Data security wasn’t the only reason. On average, recurring revenue from a temporary or contractual workforce accounts for nearly two-thirds of the revenue for a big staffing company. Though permanent hiring contributes only about a third of revenues, the margins it offers are significantly higher.
For instance, while Quess makes 2-3% Ebita (Earnings before interest, tax, depreciation, and amortization) by placing temporary workers, that shoots up over tenfold to 30-35% for placing permanent. This means that staffing agencies naturally don’t want to work closely with tech recruitment startups.
Finding out the potential candidates
Left with no other option, startups turned to the web to source profiles of potential candidates. Which meant mostly LinkedIn and to a lesser extent on other social platforms like Github and Medium.
That was where Belong.co established its forte. It is credited as the first company in India to come up with the idea of “stalking” potential candidates by analyzing their social footprints like tweets, Facebook posts, blogs, etc., and figure out whether they are looking for a change of role. The company used software crawlers to scrape the web to get candidate information and then sell that database to employers.
Technically web scraping remains a grey area, as it is illegal if the lifted data is copyrighted.
Over the next year, many other recruitment tech startups started scraping data off the web, including LinkedIn public profiles. “It was necessary to grow,” says Kumar of Skillate, which claims to have over 10 million candidate profiles that it has created on the basis of public profiles available on the web-fed into its training program over the last one year.
But this focus on web scraping led to another problem, points out Quess’ Srinivasan. In their zeal to apply tech to capture data from resumes, they forgot that they did not have direct access to most job openings, which lay either with employers or recruitment agencies.
Meanwhile somewhere in mid-2015, amidst increasing competition, LinkedIn shut down its APIs that were being used to source user profiles.
“Are you guys funded?” was the first question they would ask.
“No, not yet,” said Kumar of Skillet.
It happened twice in the last six months alone.
Finally, a solution found!
Kumar had been pitching his solution to well-funded startups. One just walked away, while the other lost interest without even hearing the entire sentence. Both had initially shown interest in Skillate’s product over email.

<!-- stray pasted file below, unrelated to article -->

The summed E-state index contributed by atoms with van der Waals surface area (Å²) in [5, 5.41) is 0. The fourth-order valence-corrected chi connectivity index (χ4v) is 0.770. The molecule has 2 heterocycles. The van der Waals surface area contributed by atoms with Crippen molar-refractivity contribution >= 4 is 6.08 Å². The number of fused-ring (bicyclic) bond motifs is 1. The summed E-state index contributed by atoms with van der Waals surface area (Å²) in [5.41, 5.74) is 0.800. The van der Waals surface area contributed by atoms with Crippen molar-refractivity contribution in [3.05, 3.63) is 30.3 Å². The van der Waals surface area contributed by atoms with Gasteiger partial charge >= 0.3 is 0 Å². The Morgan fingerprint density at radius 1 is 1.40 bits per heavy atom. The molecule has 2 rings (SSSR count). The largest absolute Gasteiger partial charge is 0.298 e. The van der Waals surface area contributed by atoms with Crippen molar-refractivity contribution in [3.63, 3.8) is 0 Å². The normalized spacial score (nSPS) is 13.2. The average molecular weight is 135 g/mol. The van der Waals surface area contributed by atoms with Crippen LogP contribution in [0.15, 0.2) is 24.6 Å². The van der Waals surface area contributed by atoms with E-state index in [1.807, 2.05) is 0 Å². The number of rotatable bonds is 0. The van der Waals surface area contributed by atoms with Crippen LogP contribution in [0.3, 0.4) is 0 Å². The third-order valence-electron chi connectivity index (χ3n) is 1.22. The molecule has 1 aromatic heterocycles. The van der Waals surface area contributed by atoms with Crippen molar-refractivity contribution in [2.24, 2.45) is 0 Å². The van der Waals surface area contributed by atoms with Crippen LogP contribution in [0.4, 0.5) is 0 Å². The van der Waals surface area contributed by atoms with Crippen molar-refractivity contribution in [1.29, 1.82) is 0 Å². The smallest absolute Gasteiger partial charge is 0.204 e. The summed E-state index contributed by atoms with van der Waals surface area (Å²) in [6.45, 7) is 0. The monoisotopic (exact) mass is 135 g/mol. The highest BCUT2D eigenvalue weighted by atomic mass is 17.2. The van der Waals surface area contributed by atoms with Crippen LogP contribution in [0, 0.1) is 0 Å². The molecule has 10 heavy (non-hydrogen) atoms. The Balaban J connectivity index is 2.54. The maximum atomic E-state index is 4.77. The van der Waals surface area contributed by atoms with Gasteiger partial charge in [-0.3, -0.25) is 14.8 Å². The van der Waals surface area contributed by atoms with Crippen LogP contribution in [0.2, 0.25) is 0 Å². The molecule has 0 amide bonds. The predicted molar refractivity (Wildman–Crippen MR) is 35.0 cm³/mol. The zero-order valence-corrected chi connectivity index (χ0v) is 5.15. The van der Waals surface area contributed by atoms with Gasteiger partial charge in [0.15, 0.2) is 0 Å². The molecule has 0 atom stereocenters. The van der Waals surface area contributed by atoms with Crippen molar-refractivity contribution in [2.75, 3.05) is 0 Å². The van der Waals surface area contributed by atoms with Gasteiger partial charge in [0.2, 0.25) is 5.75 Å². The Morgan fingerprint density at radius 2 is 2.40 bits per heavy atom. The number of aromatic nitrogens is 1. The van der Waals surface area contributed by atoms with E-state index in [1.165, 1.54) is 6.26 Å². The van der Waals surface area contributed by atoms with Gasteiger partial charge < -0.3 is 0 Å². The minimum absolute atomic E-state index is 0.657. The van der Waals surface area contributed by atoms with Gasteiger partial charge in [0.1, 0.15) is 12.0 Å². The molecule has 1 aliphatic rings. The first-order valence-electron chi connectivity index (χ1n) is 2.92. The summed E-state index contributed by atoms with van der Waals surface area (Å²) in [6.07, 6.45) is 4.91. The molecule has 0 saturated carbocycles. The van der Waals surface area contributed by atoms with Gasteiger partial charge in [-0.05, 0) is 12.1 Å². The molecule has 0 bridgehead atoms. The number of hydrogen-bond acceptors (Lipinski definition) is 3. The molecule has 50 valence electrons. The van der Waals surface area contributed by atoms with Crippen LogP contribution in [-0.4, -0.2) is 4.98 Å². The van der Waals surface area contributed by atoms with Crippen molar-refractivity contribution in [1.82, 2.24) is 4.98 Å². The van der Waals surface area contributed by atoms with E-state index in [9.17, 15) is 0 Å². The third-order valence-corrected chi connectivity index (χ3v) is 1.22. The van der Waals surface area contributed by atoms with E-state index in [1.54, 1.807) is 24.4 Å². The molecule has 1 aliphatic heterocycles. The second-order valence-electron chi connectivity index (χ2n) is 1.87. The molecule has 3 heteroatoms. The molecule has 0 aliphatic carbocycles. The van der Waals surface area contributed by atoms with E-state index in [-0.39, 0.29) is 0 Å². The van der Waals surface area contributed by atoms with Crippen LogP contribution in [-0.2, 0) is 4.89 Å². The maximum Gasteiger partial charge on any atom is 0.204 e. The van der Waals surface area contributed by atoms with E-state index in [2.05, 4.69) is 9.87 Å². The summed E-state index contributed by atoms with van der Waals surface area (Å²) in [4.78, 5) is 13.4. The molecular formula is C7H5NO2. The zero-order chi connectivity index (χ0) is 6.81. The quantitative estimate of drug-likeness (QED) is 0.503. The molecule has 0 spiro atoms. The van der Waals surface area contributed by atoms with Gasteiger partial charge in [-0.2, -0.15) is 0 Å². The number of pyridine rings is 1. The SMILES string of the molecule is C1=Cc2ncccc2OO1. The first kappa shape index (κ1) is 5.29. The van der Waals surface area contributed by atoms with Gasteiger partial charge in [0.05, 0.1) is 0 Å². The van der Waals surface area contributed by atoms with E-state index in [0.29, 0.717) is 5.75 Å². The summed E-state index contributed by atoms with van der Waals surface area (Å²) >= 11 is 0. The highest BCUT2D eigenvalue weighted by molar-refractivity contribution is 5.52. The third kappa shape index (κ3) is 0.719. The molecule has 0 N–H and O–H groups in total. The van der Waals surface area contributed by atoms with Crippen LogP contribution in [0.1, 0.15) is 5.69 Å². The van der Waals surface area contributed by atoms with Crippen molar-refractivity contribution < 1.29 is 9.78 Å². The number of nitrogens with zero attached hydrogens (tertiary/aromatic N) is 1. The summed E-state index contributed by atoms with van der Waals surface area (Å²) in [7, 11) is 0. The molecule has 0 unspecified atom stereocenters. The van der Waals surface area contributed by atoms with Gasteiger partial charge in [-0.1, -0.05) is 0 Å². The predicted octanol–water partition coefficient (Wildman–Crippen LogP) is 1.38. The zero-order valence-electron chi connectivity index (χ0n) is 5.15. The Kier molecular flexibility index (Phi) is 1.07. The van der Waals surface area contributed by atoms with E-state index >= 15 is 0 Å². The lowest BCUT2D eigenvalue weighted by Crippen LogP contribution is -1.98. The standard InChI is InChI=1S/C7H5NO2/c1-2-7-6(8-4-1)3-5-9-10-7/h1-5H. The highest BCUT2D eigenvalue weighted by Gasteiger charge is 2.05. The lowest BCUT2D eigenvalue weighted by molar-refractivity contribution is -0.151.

“We can get funded only when we have clients, but nobody would give us a chance because we are not funded,” says Kumar.
Since last year, hirings have come down and smaller HR tech startups are finding it tougher to raise money or get clients or both. As per the available Tracxn data, venture funding between January and September 2016 in the space was down nearly 70% to $16 million compared to 2015.
“The majority of the investors think that HR tech companies can never be a product company [in the recruitment space] and in the end, they will become service companies and operate like recruitment consultancies—tech-enabled recruitment consultancies,” adds Kumar, who has finally managed to get five clients including Treebo Hotels and Furlenco.
And maybe rightly so.
“The biggest challenge is the attitude of employers. Companies are so specific and so close-minded, so unless and until they get the candidate with exactly the same criteria it will not work,” says Sachin Gupta, co-founder of HackerEarth, which started in 2012 as a recruitment solution for developers. Since then, it has pivoted to become a platform for organizing hackathons, skill assessments and innovation management.
“That is why companies [may] end up pivoting to service models. They [employers] want somebody who says I have spoken to the candidates, and they are willing to relocate..,” he says.
Employers have their own problems with such tech products.